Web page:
Now, about those stairs...
Look at the picture above. You may think - what a beautiful building with a stunning entrance. But if you look closer, you’ll see that this entrance has stairs. Lots of stairs. And this “one-size-fits-all” design approach lends the question of how everyone will get in?
They’re not, at least easily. Because this building is not universally designed.
This building represents our traditional approach to education and the stairs symbolize the sorting that our traditional school system was designed to do. Got a leg injury? Gonna be hard for you to get in here. Confined to a wheelchair? Sorry this school is not for you. Need directions to find where to enter? Well you need to be able to read English.
Now imagine that the entrance represents access to grade level standards, engaging curriculum, teaching, and grade-level peers. Those stairs represent the only way to access a rigorous school program and learning experience. Our special education students are left standing at the bottom of those stairs, Our non-English speaking students are left at the bottom of those stairs, Our culturally diverse students are left at the bottom of those stairs. And instead of constructing other ways to support equal access to the grade level programming, separate rooms are built for those students at the bottom of the stairs. The message is clear,
“Since you can’t get up these stairs, we are going to have you meet over here with other students like you.”
“And you there, we have another spot for kids like you.”
“And, if you can’t be compliant, we’ve got an office to send you to.”
So much time and energy is spent creating other spaces for students to learn below grade level standards versus creating ways for them to access learning at grade level and helping them meet their potential.
Differentiated Instruction (DI)
More recently, differentiated instruction was introduced with the idea that the teachers could create an individualized learning experience for each student in the classroom by being responsive to individual differences. Seems like a good idea. In truth, it results in the teacher having to make thirty trips up and down those stairs in order to get kids in the “grade level learning” space. All those trips up and down the stairs are untenable. In turn, killing the drive of caring, purpose-driven teachers.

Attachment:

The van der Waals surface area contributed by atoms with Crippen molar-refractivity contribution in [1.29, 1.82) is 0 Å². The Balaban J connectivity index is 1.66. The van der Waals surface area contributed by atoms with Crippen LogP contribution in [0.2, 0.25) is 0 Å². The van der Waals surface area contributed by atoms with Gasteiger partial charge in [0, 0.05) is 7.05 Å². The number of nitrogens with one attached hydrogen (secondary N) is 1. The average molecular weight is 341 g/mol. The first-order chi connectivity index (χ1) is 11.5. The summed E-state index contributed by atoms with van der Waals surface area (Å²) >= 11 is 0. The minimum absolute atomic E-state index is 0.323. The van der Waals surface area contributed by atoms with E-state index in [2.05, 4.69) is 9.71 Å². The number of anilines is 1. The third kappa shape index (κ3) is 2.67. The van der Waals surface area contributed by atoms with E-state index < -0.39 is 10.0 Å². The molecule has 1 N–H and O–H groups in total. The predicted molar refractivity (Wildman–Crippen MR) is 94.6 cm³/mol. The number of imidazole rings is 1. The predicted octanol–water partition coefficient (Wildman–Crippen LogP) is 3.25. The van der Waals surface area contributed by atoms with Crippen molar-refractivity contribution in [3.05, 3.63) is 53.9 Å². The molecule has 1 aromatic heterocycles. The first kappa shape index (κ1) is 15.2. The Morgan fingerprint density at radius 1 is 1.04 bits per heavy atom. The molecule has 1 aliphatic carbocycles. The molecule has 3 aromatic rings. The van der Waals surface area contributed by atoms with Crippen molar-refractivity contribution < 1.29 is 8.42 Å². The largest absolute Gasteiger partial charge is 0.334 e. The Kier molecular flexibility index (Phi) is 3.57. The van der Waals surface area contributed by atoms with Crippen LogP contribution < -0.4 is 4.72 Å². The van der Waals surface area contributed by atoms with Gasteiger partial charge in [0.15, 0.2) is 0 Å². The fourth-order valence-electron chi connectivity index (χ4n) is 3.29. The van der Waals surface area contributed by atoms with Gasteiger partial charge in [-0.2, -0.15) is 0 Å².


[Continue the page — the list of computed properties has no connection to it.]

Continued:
Universal Design for Learning (UDL)
Now, consider Universal Design for Learning. In this scenario, it’s understood that our learners are all unique and beautifully different. It’s recognized that the stairs represent a single text, a single way of making meaning, a single way of showing understanding. It’s recognized that the stairs sort out kids that may not have the capacity to go up the stairs. As a result, the stairs are seen as a barrier to grade level learning. We need to design entry points that are more accessible, more engaging, and more equitable.
Build ramps. Build elevators. Build escalators. Build hover cars ;-)! But please, build something. And once it’s built, it’s built! Now some students will still need some differentiated support; except now, there are fewer students who need this support, and that support will be there.
It isn’t easy to think about deconstructing and remodeling that traditional entrance. But it is possible. Even though there is a heavy lift associated with Universally Designing learning, we must endeavor to start today. Even though it means parting ways with the past way of designing, we must endeavor to start today. Even though we are in the midst of a pandemic, we must start today.
That entrance, beautiful from a distance, is a marvelous piece of architecture that did exactly what it was intended to do in the past, support entry for some and prevent entry for others. If you look close, it really isn’t beautiful at all, is it?
To Langston Hughes who writes that “Life for me ain’t been no crystal stair,” I say, “No, it hasn’t. It has been a set of concrete stairs to the schoolhouse that you were not allowed to climb.”
It is way past time to do something about those stairs.